Red Wing, Minnesota
The Red Wing Legacy: Stoneware, Art Ware and Dinnerware
Red Wing Pottery Company was the featured exhibit at the WPA’s Annual Show and Sale of 2002. The following information and galleries are from the press releases and other information created to support that exhibit.
Note: We are actively in the process of reorganizing and updating our website content. Information, galleries, and details of past shows and presentations will appear again soon. Please revisit! Thank you for your patience
Some History of Red Wing Pottery Company
Red Wing, Minnesota was home to the manufacture of utilitarian stoneware, art pottery and dinnerware from 1861 until 1967. The great American art potter Susan Frackelton sent her salt-glazed ware from Milwaukee to be fired at Red Wing in the 1890s, and the company made pig figurines and other novelties as early as 1885. But this work was insignificant compared to the huge quantity of stoneware produced there, and shipped everywhere in the country.
John Paul was the first known maker of jugs, crocks and jars in Red Wing, and was active in 1861. He was followed by the Red Wing Terra Cotta Company (1866-1877), and the Minnesota Pottery (1875-1877). Encouraged by nearby clay deposits and ready access to water, fuel, and transportation, three other companies were soon started: the Red Wing Stoneware Company (1877), the Minnesota Stoneware Company (1883), and the North Star Stoneware Company (1892). These three organized the Union Stoneware Company in 1894 to act as their single sales representative.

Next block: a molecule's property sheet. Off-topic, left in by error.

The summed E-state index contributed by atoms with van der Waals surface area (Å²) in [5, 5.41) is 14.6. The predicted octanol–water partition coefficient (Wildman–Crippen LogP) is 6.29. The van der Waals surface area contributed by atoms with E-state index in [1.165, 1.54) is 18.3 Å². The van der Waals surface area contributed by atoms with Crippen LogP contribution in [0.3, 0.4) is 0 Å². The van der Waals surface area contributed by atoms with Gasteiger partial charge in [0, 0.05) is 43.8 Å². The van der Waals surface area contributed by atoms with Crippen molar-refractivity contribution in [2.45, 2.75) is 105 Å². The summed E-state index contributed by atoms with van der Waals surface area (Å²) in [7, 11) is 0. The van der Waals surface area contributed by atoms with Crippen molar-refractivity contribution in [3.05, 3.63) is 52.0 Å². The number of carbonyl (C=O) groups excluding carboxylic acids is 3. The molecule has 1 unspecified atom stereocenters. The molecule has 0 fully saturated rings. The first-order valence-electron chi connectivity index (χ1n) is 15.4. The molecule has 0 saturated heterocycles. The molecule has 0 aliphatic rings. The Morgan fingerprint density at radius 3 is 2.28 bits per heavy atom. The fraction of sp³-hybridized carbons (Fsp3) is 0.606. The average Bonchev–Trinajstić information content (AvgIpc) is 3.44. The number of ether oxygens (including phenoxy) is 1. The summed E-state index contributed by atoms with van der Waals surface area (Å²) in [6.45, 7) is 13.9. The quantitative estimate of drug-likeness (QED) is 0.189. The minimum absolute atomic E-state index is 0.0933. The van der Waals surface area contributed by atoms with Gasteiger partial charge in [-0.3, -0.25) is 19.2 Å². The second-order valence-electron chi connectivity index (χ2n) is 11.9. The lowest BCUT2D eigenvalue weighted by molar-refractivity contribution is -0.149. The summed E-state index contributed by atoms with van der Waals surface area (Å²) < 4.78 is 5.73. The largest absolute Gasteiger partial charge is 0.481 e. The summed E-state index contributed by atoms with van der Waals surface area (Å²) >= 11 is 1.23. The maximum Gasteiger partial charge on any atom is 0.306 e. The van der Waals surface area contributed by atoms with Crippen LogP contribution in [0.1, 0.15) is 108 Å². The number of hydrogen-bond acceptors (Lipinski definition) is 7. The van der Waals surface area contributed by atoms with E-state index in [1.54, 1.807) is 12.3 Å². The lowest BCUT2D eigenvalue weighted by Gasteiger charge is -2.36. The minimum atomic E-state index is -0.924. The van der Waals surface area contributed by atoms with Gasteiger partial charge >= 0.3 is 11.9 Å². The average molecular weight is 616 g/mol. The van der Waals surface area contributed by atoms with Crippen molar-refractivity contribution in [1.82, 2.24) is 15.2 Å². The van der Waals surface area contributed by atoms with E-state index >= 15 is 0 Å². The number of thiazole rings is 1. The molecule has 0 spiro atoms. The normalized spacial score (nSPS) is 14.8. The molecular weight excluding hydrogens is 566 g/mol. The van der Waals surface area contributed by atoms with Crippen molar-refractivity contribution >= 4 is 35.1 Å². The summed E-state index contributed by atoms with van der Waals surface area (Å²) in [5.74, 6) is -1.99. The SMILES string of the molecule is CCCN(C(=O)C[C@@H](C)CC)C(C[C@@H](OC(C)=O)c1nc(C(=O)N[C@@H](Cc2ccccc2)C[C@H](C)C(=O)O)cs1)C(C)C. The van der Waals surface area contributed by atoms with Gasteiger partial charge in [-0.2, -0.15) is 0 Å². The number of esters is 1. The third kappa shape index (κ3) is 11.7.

In 1896, North Star was absorbed by the other companies, which in turn merged in 1906 to form a single entity, Red Wing Union Stoneware. The new company adopted two “paired leaf” logos as page 3 trademarks. Around this time, a transparent white glaze replaced the salt glaze or brown albany slip used previously, and a little later, stamped labels and decoration replaced freehand artwork. Pieces with the new white glaze, but with hand decoration are known as “transitional pieces” and can be dated to the turn of the century, as can the “red wing” trademark, first used in 1909. The Red Wing Legacy: Stoneware, Art Ware and Dinnerware will include many examples of rare early stoneware and figurines.
Turn-of-the-century production at Red Wing was diversified in other ways. Red Wing was making spittoons, umbrella holders, jardinieres and garden ware by 1900. And, like other stoneware makers, the art pottery craze of the late 19th century led Red Wing to make its first true art ware.